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Tuscan bean soup with farro. I like thick soups.

I like thick soups. I want to spread my bean soup onto thin toasted slices of bread and then drizzle them with a more than generous amount of my best extra virgin olive oil. I can’t help, before attacking the soup with a spoon, I have the physical urge to make me a crostone. It’s the quintessential Tuscan pleasure: a flavourful soup made with poor ingredients, a few slices of bread without salt and the fruity extra virgin olive oil. Bliss.

Soups are wonderful one-pot meal, though I began to truly appreciate them when I started working from home. I would put all the ingredients in my huge cast iron pot in the morning, stir a few times during the following hours as I check the water or the broth, then I would finish the dish with fresh herbs or extra virgin olive oil just before serving it, the final touch of the chef, they call it!

Bean soup with farro

You actually don’t need barely time, but organization. It’s not like making a three layer chocolate cake – well, definitely the time you spend making this kind of cakes it’s worth of the results – you can put the pot on the stove and clean the house, answer e-mails, play with your children, wash your hair and paint your nails, talk with your partner or read a book. You could even watch the whole Titanic and sob on your couch, the soup will keep on cooking, getting thicker, tasty, creamy, perfect for dinner or for tomorrow’s lunch. Because soups are just like lasagne, the day after are even better.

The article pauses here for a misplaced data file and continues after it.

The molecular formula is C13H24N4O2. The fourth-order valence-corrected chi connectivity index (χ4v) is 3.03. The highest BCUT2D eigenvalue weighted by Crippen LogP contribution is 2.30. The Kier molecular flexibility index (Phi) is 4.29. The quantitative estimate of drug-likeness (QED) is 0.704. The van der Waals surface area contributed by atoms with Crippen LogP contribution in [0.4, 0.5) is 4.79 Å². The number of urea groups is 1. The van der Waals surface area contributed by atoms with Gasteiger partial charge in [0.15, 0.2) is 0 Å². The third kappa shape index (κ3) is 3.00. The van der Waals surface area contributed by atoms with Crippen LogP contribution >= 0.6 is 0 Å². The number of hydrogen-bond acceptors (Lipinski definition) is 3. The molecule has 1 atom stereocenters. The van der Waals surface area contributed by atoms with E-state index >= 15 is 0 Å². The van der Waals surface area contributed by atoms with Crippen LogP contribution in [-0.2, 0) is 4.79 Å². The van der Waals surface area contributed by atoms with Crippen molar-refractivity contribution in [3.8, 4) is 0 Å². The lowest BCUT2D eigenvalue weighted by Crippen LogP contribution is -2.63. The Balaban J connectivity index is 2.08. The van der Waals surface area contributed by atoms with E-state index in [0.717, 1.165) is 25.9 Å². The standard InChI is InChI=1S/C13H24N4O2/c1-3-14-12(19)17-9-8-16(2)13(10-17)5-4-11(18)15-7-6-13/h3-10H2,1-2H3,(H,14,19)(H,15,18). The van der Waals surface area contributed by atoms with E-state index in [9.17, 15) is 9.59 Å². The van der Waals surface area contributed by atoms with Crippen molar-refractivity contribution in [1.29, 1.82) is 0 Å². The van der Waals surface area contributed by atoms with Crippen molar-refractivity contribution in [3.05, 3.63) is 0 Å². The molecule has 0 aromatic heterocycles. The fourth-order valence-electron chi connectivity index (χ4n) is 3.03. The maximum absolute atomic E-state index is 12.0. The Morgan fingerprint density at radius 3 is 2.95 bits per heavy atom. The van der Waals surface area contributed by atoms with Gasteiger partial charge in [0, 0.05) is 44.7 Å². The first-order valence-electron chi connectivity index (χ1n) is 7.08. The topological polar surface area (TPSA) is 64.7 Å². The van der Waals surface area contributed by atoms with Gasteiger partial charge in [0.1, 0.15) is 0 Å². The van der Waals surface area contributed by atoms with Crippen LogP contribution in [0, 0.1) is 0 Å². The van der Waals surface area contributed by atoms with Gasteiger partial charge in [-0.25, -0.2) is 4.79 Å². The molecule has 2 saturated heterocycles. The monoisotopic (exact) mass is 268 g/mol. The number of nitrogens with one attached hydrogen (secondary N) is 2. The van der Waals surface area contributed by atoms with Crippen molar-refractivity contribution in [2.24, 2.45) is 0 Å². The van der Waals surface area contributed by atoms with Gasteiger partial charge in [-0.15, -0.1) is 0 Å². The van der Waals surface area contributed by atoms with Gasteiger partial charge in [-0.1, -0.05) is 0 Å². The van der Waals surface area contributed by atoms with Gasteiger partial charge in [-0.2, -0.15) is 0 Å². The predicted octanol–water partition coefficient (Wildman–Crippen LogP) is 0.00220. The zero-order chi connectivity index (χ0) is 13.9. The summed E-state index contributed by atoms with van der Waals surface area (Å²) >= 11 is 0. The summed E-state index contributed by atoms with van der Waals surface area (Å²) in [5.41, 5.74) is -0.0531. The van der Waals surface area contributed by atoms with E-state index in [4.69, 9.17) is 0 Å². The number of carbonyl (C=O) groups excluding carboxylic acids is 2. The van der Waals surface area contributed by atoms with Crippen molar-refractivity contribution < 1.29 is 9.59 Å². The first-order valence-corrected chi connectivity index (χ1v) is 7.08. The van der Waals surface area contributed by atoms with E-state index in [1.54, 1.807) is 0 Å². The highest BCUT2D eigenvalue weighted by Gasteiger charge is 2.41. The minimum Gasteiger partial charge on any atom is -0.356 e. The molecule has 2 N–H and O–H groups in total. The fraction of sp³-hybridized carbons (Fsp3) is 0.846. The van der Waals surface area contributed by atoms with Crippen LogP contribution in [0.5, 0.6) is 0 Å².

So back to the basic with this month Italian Table Talk, we decided to do soups! Jasmine will explain you how to make a brodo di pollo by the book, Valeria will bring you back to her Venice and will show you how to make risi e suca, a pumpkin rice soup, while Emiko is presenting a Tuscan soup with fish, zuppa di moscardini, one of my favourite, by the way. I made a typical soup of the Northern part of Tuscany, Garfagnana, a soup with farro and beans, and it is as thick as it can be!

Bean soup with farro

Farro is the oldest cereal grown by man, known since the seventh millennium BC in Mesopotamia, Syria, Egypt and Palestine. It then became the basic food of the diet of the Latin peoples, who used to make polenta and bread out of spelt flour.